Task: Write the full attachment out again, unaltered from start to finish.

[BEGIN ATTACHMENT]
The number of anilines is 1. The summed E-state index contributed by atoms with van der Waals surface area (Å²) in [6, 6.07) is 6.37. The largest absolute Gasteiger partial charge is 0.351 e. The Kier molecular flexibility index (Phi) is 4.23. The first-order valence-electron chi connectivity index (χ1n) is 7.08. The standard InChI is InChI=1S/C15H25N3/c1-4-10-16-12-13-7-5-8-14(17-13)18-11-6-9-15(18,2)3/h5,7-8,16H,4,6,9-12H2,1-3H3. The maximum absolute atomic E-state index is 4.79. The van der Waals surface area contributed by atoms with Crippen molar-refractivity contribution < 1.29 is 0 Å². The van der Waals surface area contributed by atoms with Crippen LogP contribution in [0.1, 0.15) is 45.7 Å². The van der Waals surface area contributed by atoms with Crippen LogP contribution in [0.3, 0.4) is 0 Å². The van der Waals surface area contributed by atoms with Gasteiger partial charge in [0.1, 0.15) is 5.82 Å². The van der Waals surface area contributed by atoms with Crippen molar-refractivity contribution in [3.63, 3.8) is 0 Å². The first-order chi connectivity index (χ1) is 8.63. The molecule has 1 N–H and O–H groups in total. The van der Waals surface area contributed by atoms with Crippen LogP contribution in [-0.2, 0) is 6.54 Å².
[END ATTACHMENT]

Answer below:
The number of anilines is 1. The summed E-state index contributed by atoms with van der Waals surface area (Å²) in [6, 6.07) is 6.37. The largest absolute Gasteiger partial charge is 0.351 e. The Kier molecular flexibility index (Phi) is 4.23. The first-order valence-electron chi connectivity index (χ1n) is 7.08. The standard InChI is InChI=1S/C15H25N3/c1-4-10-16-12-13-7-5-8-14(17-13)18-11-6-9-15(18,2)3/h5,7-8,16H,4,6,9-12H2,1-3H3. The maximum absolute atomic E-state index is 4.79. The van der Waals surface area contributed by atoms with Crippen molar-refractivity contribution < 1.29 is 0 Å². The van der Waals surface area contributed by atoms with Crippen LogP contribution in [0.1, 0.15) is 45.7 Å². The van der Waals surface area contributed by atoms with Crippen LogP contribution in [0.3, 0.4) is 0 Å². The van der Waals surface area contributed by atoms with Gasteiger partial charge in [0.1, 0.15) is 5.82 Å². The van der Waals surface area contributed by atoms with Crippen molar-refractivity contribution in [3.63, 3.8) is 0 Å². The first-order chi connectivity index (χ1) is 8.63. The molecule has 1 N–H and O–H groups in total. The van der Waals surface area contributed by atoms with Crippen LogP contribution in [-0.2, 0) is 6.54 Å².